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Rosaland (didn't want to give last name), of Hayward, walks the picket line during a noontime rally outside of the Lake Merritt BART station in Oakland, Calif., on Friday, Oct. 18, 2013. (Dan Honda/Bay Area News Group)
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In the wake of last month's BART strike that ended after the agency's board sold out riders and taxpayers, the cry for banning transit worker walkouts grew louder.

Residents were rightfully outraged by the union demands, the daily strike threats that left most commuters at bedtime uncertain whether trains would be running in the morning, and the walkout that gridlocked the region.

Calls to ban strikes will quiet as memories fade. But state lawmakers must not forget how the region was held hostage, and must ensure we don't repeat this dysfunctional dance in four years, when the new contract expires.

We agree that transit workers should be barred, like police and firefighters, from striking, especially in major metropolitan areas economically dependent on public transportation.

But at what cost? The cure, if drafted poorly by the labor-dominated state Legislature, could be worse than the ailment. Much discussion has focused on tying no-strike provisions to binding arbitration when impasse is reached. That's wrong and unnecessary.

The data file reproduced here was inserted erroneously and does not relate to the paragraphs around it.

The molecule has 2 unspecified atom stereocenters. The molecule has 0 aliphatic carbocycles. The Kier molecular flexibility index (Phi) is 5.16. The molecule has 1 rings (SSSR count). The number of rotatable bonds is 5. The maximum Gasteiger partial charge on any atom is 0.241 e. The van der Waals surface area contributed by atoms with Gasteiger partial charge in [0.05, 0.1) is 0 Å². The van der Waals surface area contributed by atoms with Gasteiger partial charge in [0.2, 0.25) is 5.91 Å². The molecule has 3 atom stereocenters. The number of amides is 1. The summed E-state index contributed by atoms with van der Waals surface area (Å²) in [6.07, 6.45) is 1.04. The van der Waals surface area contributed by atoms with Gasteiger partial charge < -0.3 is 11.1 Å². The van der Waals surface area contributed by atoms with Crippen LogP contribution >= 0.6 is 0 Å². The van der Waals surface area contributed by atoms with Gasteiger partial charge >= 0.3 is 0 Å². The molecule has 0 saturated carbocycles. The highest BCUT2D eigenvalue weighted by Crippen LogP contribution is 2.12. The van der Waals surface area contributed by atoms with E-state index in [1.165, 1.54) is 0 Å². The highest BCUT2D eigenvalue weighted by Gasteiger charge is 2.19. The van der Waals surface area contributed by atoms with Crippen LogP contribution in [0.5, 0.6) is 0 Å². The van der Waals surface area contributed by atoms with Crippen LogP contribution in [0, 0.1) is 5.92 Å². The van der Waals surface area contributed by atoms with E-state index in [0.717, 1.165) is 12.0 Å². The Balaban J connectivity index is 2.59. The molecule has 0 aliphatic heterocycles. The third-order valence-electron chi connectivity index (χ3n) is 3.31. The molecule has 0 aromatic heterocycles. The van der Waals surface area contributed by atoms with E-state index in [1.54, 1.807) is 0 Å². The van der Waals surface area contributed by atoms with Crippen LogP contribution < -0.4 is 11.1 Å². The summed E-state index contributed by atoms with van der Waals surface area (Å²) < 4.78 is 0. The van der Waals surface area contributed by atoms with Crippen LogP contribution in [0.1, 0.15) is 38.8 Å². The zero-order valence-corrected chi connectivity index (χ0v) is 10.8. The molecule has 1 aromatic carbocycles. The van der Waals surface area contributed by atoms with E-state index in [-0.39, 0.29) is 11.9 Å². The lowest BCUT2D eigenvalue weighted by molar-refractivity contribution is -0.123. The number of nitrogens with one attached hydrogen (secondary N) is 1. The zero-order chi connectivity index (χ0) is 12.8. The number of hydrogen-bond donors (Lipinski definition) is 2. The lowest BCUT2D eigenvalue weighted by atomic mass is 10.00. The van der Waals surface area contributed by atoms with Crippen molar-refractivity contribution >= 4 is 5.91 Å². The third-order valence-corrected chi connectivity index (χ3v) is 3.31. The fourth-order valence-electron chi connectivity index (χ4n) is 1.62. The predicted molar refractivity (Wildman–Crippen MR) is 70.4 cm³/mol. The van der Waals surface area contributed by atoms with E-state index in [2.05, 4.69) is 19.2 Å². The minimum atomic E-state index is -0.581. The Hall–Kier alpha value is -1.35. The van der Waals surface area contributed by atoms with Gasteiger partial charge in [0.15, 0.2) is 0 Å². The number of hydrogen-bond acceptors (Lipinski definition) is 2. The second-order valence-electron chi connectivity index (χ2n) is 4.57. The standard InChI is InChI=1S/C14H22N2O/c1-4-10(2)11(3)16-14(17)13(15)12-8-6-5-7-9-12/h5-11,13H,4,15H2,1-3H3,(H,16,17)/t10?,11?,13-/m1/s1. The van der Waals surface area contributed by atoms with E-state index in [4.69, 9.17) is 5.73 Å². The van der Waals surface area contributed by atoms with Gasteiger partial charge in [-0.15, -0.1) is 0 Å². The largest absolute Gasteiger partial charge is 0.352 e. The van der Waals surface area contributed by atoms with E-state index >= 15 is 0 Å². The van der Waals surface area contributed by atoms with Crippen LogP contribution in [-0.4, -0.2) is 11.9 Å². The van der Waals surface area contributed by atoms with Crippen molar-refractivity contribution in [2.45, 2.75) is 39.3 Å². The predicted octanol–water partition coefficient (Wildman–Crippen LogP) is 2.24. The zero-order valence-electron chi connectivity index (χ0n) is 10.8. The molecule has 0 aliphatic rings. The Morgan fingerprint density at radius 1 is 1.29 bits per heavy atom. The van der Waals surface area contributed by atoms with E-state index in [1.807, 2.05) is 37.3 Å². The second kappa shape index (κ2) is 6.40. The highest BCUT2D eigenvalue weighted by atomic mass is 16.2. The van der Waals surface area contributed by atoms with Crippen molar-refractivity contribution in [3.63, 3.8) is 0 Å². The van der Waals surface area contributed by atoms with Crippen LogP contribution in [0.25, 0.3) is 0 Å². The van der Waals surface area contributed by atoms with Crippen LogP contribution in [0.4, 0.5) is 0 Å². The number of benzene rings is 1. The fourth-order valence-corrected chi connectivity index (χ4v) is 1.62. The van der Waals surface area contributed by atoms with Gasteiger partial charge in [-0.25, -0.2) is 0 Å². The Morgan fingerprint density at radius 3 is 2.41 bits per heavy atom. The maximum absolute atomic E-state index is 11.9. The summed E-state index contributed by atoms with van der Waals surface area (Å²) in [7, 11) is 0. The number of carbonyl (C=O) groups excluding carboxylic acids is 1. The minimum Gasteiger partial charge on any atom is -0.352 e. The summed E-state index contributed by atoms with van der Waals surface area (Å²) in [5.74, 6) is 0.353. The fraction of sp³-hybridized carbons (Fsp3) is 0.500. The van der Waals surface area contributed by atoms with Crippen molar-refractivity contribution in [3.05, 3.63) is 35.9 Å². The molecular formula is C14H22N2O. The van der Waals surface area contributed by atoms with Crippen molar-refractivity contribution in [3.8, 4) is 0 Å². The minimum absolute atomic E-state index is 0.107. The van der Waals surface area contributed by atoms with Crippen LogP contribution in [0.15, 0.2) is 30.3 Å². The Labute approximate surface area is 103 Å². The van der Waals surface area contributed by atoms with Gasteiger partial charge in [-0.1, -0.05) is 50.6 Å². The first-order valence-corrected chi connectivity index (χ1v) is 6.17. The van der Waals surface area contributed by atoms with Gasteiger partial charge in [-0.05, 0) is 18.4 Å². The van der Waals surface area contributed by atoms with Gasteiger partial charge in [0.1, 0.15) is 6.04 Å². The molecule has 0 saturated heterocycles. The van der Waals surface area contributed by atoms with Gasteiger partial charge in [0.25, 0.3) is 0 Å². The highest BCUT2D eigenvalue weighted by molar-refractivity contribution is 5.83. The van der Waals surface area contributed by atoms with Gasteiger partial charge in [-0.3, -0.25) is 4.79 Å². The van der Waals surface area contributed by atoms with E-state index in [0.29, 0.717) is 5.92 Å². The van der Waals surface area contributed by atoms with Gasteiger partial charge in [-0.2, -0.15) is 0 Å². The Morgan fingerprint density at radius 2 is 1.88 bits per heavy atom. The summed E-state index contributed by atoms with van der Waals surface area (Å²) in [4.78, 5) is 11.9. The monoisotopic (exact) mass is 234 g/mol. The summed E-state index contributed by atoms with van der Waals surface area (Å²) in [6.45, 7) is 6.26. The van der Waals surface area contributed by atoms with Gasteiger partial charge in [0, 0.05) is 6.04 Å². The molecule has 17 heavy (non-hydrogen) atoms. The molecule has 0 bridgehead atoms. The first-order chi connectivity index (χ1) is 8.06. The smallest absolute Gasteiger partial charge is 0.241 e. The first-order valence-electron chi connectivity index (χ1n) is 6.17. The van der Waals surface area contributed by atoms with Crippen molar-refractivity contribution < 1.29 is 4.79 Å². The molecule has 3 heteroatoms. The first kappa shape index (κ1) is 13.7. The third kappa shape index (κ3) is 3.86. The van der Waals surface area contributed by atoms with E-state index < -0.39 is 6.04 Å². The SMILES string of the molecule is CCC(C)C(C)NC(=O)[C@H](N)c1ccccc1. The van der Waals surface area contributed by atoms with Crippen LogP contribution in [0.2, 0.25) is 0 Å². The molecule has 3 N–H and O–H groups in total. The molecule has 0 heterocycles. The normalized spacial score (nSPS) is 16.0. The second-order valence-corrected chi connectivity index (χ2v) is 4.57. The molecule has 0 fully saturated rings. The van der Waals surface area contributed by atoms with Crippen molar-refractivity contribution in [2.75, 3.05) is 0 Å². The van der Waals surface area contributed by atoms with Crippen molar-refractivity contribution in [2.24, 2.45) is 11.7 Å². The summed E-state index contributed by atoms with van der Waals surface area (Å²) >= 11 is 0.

In California, where public safety workers cannot strike, most cities and counties do not offer arbitration, a process that turns over policy decisions to unelected lawyers often beholden to unions for their livelihoods. With taxpayer dollars and services at stake, the public, through its elected representatives, should have the final say.

It's not just the principle of representative democracy that's at stake. If we head down the arbitration path, unions, and the legislators they control, will almost certainly oppose essential provisions that would protect the public.

Retired judges rather than professional arbitrators should hear the cases. Their decisions must heavily weigh the financial effect on riders and taxpayers, and the financial stability of the transit system. And the process must not divide issues, instead recognizing, for example, that pay increases must be tied to more efficient work rules.

Before opening this Pandora's box, try these simple ideas: First, daylight negotiations. It's absurd that BART has yet to reveal its deal, leaving people paying for it dependent on union information. Sunshine would help clean this dirty process.

Next, before bargaining, subject financial numbers to independent review. This could have avoided delays caused by workers' false belief that BART was hiding money.

Finally, during negotiations, enforce the last contracts' no-strike provisions. If workers want to continue collecting salaries and benefits, they should also be bound by restrictions of the last deal.

If we could have a simple transit strike ban, we'd take it. But, in this political environment, that's unlikely. And we certainly don't want change that further disadvantages riders and taxpayers.